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Christmas 2020 Time to Raise Your Ebenezer!

by BOB SHILLINGSTAD/Special To The Press
| December 19, 2020 1:00 AM

“Samuel took a stone and set it up….and called its name Ebenezer; for he said, “Till now the Lord has helped us.” -1 Samuel 7:12

When you mention the word “Ebenezer,” many people probably think of the story by Charles Dickens written 177 years ago which includes the unforgettable character of Ebenezer Scrooge.

In fact, the name “Scrooge” now means a tight-fisted miser in our language today. This story is one of the most popular stories in our Christmas tradition and, in fact, “A Wonderful Life” and “The Grinch that Stole Christmas” have much the same message as the Dickens’ story. All of these stories celebrate overcoming hardships, family time, celebration and most important the gift of redemption and forgiveness.

You might not know that the word “Ebenezer” is a Biblical name mentioned three times in scripture. Ebenezer is a Hebrew word that means “stone of help.” The Hebrew transliteration shows the pronunciation as ‘ebhen ha ‘azer.

We read about this powerful word in 1 Samuel 7:12. This verse states: “Afterward, Samuel took a stone and set it upright between Mizpah and Shen. He named it Ebenezer, explaining ‘The Lord has helped us to this point.’”

Before Samuel sets up his stone of remembrance, the Israelites are set to fight the Philistines once again. After two prior defeats, we can surmise that the morale of the soldiers was down. As the battle begins, Scripture says “The Lord thundered loudly against the Philistines that day and threw them into such confusion that they were defeated by the Israelites.”

At this point in Scripture, Ebenezer becomes the name of an altar. The meaning does not change but the power in it is brought to light. Samuel has been praying for his people to let go of their idols and immoral ways. Once his prayers are answered with the defeat of the Philistines, the land is restored to the Israelites, and there was peace between the Israelites and the Amorites. All these blessings deserved an act of remembrance.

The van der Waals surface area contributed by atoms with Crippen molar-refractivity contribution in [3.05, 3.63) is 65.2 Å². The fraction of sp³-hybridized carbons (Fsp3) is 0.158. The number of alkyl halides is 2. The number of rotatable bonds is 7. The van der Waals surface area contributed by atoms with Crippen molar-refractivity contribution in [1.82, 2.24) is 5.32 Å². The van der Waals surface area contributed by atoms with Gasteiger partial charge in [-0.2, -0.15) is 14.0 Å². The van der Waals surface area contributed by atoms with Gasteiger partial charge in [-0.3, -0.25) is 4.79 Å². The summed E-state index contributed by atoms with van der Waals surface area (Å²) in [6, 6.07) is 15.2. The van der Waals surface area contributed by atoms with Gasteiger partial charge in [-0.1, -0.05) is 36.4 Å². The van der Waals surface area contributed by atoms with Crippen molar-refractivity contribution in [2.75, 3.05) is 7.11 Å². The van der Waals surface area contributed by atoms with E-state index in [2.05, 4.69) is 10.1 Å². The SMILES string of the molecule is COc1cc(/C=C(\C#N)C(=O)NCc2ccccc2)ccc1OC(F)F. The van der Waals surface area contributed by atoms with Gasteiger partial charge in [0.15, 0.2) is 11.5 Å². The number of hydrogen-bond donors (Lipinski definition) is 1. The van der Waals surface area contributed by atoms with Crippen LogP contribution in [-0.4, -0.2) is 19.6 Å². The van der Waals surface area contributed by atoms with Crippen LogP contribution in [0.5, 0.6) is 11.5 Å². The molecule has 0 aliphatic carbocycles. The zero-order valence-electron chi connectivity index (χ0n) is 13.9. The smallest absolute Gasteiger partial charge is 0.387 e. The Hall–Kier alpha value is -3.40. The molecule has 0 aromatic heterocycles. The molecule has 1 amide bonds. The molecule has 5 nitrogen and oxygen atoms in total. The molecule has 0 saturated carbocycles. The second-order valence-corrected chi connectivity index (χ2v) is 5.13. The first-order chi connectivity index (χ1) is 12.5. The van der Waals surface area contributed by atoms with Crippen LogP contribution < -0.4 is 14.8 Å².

The purpose of Samuel’s alter was to remind the Israelites of what God had done for them. In a time when God had removed his presence from them and they had experienced defeat, they needed a visual reminder. It was a way for Samuel to say thank you to his God, the God of Israel.

How does this apply to our lives today? 2020 has been a difficult year and I think historians will acknowledge that the decisions to quarantine and lock down our countries will be one of the worst decisions any country has made. Health authorities insist that the lockdowns are helping to prevent the spread of the virus, but they are also crippling people emotionally.

Symptoms of anxiety disorder and depressive disorder increased considerably in the United States during April–October of 2020, compared with the same period in 2019. These and other numbers from the CDC website give a sobering picture of the effects of shutting down schools, churches and other activities.

There was some good news related to the topic released this last week. According to a Gallup Poll released last Monday, frequent church attendees were the only group in the U.S. that did not experience a mental health decline in 2020

Gallup has conducted its November Health and Healthcare Survey annually since 2001. The 2020 results show 34% of Americans consider their mental health “excellent,” and 76% consider their mental health “excellent/good,” both are all-time lows. Forty-six percent of Americans who regularly attend religious services said their mental health is "excellent," an increase from last year's 42%. There is hope but not what the world is offering but instead in belief in a God whom we can turn to.

Ashley Hooker wrote an excellent piece about applying this concept to our lives this Christmas as you watch “A Christmas Carol” or sing “Come Thou Font” and see the word Ebenezer.

“Ebenezer moments are times when you know without a doubt that God has intervened in your life. You realize that only God could have allowed the outcomes you have experienced. His help has brought you through. A stone is a hard material. It can be used to build things and start fires.

"The Lord is like a stone. He is a God of mercy that is not easily broken and can send his Holy Spirit that can start an unquenchable fire in our hearts. Christians can raise their Ebenezer because God is our stone of help. He is solid and will help us through the times of trials. We all have had times when we know without God, we would not have made it through. That’s when we can raise our Ebenezer and remember the grace bestowed on us all.”

As you gather in church, with friends and family remember those times God has been that stone in our lives, we have built our home on a rock. Celebrate the gift of salvation through Jesus Christ and His faithfulness.

The Bible tells us more than 500 times throughout scripture “not to fear.” He knows the end from the beginning! God is faithful, who has called you into fellowship with His Son, Jesus Christ our Lord.” -I Corinthians 1:9